Confessions of a 20-something cattle rancher
Seven months ago, I was your average college senior. It was early January, and I was returning to school from the winter break, counting down the days until graduation. After six years of college and four different majors I had finally settled on agriculture, economics, and business and, boy, was I ready to high-tail it out of there. I wasn’t quite sure what I wanted to do,, but I had in mind a marketing job for a big agriculture firm in a different and bigger city. I had my hopes on moving to a new place and settling into the 9 to 5 Monday-Friday job thing. But that’s not what ended up happening.
A few months before graduation, I was having the typical catch-up lunch with my mom. We were discussing what my plan was after graduation, as we had been more and more lately. I started throwing out ideas of things I thought I would enjoy, and though the top of my list included being a stay-at-home daughter, a backpacker in Greece, or starting my own vineyards, I threw out one more option: buying cows of my own and starting a business. My mom paid attention to that. “Why not?” she asked me.
My father, having grown up on the ranch, was a bit more skeptical. My family has been in the cattle-ranching business for a long, long time. In October, 2011, drought conditions at the ranch were so bad that my great-uncle and grandfather made the tough decision to sell off all their cattle after 100 years of building the herd. So I knew that in order to impress him, I needed to make a plan, set some realistic goals, and then present them to him. So, with my mom’s help, I came up with my first business plan. Beyond nervous, I went over to their house that evening and presented what I had to him.
Fast forward to this May. It was a week until graduation and I hadn’t been able to purchase my calves yet because the price was so high. But on the Wednesday before graduation, I got a text that I was now an owner of a dozen 470 lb. steers. Graduation ceremonies on Friday and Saturday went by so quickly, and sooner than I knew it, my family and I were packed up and ready to hit the road. I also had gotten a few bags of feed, mineral blocks, and salt blocks as graduation presents the night before. (The best/funniest/weirdest/most perfect graduation presents ever).
Four hundred fifty miles later, we were waiting at the branding pens. I felt like a kid on Christmas morning. You can see for miles and miles at the ranch, and I was eagerly watching for dust from the trailer that was hauling the steer out to drop them off. As they pulled up I froze. My dad, of course, snapped me right back out of it, with a quick yell to hurry it up and start branding the cattle before the rainstorm hit. These steers are angry and scared as heck and are pretty big boys as well, not the 200 lb. calves my dad and I are used to branding. We got them branded and corralled in the right pins just as some of the big drops started falling. All was good and we were ready for some well-deserved pizza and a celebratory beer. That 20-mile drive back to town was the fullest my heart had been in a long time. I got my diploma, my calves and my family. What more could a girl ask for?!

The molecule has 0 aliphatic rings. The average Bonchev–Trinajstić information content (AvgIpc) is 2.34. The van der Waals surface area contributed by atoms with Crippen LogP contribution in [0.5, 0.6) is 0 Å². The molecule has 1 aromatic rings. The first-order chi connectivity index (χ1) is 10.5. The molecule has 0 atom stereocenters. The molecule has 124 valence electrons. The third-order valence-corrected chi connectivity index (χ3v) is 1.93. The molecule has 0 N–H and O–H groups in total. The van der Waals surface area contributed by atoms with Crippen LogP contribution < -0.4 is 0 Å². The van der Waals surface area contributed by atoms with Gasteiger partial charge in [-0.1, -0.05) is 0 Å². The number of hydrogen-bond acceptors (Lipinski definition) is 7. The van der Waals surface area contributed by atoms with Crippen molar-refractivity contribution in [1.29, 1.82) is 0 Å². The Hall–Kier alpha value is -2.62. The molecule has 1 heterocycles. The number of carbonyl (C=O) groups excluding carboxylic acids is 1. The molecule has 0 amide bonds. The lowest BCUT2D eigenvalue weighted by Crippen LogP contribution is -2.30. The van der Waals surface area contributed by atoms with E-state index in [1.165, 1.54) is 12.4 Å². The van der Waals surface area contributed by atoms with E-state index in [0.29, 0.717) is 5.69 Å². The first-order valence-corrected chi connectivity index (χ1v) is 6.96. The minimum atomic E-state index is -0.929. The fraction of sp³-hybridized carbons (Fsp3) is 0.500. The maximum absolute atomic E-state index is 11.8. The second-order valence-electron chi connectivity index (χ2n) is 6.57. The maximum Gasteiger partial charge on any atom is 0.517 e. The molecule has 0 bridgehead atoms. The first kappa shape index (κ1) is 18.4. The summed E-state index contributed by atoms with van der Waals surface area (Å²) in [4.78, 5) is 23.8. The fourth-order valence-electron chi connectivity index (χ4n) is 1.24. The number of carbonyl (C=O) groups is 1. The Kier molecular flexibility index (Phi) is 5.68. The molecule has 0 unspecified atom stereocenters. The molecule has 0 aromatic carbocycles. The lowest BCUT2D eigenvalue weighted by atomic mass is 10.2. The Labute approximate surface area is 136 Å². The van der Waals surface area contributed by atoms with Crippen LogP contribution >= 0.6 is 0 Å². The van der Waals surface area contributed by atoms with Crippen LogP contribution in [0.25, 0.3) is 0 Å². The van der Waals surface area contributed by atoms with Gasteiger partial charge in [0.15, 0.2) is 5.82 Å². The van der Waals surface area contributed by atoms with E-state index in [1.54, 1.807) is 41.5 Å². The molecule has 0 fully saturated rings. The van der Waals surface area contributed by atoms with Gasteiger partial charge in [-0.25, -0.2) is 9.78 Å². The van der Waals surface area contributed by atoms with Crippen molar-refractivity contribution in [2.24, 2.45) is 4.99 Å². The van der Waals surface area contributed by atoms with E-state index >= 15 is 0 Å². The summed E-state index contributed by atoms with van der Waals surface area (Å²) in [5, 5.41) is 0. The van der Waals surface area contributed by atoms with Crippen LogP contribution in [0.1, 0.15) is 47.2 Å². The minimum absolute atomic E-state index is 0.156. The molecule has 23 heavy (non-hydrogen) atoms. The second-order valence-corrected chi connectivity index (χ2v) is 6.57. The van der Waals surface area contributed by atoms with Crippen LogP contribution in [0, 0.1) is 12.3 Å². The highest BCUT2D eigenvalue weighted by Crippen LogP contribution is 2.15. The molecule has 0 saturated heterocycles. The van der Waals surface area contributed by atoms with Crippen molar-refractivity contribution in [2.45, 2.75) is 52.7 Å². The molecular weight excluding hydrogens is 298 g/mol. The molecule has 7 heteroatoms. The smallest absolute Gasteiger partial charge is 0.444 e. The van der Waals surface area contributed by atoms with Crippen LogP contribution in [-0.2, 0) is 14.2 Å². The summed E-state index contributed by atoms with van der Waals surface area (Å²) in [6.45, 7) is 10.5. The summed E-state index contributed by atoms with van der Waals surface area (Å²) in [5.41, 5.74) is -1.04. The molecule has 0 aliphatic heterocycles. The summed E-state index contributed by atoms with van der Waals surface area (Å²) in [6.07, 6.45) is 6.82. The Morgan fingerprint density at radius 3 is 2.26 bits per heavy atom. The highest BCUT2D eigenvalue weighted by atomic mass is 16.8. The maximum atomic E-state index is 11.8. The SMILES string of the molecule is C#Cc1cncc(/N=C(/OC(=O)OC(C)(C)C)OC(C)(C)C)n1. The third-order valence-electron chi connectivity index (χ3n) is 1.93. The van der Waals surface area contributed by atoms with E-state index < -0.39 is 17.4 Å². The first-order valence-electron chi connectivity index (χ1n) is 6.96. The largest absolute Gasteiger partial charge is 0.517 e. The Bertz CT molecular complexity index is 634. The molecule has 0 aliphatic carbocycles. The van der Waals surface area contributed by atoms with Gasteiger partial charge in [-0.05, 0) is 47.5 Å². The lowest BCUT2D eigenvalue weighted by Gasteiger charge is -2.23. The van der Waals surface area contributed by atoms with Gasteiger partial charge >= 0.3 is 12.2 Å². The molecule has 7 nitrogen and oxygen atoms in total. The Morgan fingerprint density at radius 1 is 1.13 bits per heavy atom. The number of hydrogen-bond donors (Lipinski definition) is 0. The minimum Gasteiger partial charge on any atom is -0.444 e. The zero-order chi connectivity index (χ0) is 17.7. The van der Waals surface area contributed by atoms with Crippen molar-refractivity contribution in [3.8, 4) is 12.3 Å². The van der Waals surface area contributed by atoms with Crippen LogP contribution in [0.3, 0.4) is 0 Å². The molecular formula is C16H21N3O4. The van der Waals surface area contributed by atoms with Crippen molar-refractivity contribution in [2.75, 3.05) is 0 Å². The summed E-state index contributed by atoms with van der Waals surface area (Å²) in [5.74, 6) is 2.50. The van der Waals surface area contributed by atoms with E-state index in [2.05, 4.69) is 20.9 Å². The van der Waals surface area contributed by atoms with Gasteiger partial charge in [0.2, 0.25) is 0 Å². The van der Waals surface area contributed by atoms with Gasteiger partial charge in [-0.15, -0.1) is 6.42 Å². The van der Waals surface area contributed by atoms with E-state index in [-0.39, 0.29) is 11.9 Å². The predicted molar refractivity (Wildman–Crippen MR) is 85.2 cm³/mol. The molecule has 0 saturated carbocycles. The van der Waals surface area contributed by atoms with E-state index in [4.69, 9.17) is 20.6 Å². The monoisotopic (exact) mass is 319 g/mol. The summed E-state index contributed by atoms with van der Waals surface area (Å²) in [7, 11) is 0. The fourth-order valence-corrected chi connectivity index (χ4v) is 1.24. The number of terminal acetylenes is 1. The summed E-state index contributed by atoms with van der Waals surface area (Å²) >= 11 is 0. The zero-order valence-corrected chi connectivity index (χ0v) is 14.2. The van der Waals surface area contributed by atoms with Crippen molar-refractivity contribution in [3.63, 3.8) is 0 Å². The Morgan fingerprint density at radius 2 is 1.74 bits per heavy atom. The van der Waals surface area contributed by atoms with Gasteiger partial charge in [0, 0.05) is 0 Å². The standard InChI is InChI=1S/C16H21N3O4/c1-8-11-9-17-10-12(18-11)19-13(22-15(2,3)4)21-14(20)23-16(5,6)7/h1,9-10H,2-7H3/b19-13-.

Today, three months later, and I can think of one thing I might want: a paycheck. You see, in the cattle industry your paycheck comes once a year. For me, because my project is only six months, that means I get a paycheck once in six months. In the past three months I have been going back and forth from my cattle to my family’s ranch, 450 miles north.
Since deciding to start my own business buy and selling calves I have gotten a very wide variety of responses from people. I’ve encountered people who have chuckled at me because I am too young, and they think it’s a phase I am going through. But most importantly, I’ve gotten to know people who have saluted me for following my dreams and being a part of something way bigger than just myself. Being a part of the agriculture community is something truly amazing.
While I have these steers for the next three months, they need to gain up to 300 pounds a piece. I think of them as 12 of the most important men in my life. Even though 12 steers doesn’t sound like a lot, it sure is. While it is scary and exciting all wrapped together, it’s also an incredibly experience. And I think it goes to show: This world is full of opportunity. Go and find yours!
Shelby Seward is from a small town in southern New Mexico. She aspires to become a professional writer, cattle rancher, and wine critic.
[Image via iStock]